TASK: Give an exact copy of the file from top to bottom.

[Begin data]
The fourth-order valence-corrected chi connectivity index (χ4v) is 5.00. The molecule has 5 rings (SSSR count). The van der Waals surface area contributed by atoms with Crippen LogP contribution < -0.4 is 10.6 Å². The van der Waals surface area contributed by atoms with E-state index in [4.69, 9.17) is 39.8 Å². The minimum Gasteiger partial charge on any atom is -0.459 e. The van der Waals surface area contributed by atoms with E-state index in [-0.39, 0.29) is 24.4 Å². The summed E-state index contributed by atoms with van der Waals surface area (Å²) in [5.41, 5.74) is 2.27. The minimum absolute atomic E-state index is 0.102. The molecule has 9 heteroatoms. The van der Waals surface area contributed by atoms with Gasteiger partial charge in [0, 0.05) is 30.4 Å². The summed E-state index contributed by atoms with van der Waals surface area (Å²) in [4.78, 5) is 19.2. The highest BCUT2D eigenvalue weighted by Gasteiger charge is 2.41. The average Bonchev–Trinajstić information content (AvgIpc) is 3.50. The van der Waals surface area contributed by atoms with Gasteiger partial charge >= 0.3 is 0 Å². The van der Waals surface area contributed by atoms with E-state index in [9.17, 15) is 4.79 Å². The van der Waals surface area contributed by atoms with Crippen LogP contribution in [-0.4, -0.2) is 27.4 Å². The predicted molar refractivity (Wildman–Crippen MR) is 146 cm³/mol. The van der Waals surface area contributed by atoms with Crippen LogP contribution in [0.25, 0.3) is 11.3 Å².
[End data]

The fourth-order valence-corrected chi connectivity index (χ4v) is 5.00. The molecule has 5 rings (SSSR count). The van der Waals surface area contributed by atoms with Crippen LogP contribution < -0.4 is 10.6 Å². The van der Waals surface area contributed by atoms with E-state index in [4.69, 9.17) is 39.8 Å². The minimum Gasteiger partial charge on any atom is -0.459 e. The van der Waals surface area contributed by atoms with E-state index in [-0.39, 0.29) is 24.4 Å². The summed E-state index contributed by atoms with van der Waals surface area (Å²) in [5.41, 5.74) is 2.27. The minimum absolute atomic E-state index is 0.102. The molecule has 9 heteroatoms. The van der Waals surface area contributed by atoms with Gasteiger partial charge in [0, 0.05) is 30.4 Å². The summed E-state index contributed by atoms with van der Waals surface area (Å²) in [4.78, 5) is 19.2. The highest BCUT2D eigenvalue weighted by Gasteiger charge is 2.41. The average Bonchev–Trinajstić information content (AvgIpc) is 3.50. The van der Waals surface area contributed by atoms with Gasteiger partial charge >= 0.3 is 0 Å². The van der Waals surface area contributed by atoms with E-state index in [9.17, 15) is 4.79 Å². The van der Waals surface area contributed by atoms with Crippen LogP contribution in [-0.4, -0.2) is 27.4 Å². The predicted molar refractivity (Wildman–Crippen MR) is 146 cm³/mol. The van der Waals surface area contributed by atoms with Crippen LogP contribution in [0.25, 0.3) is 11.3 Å².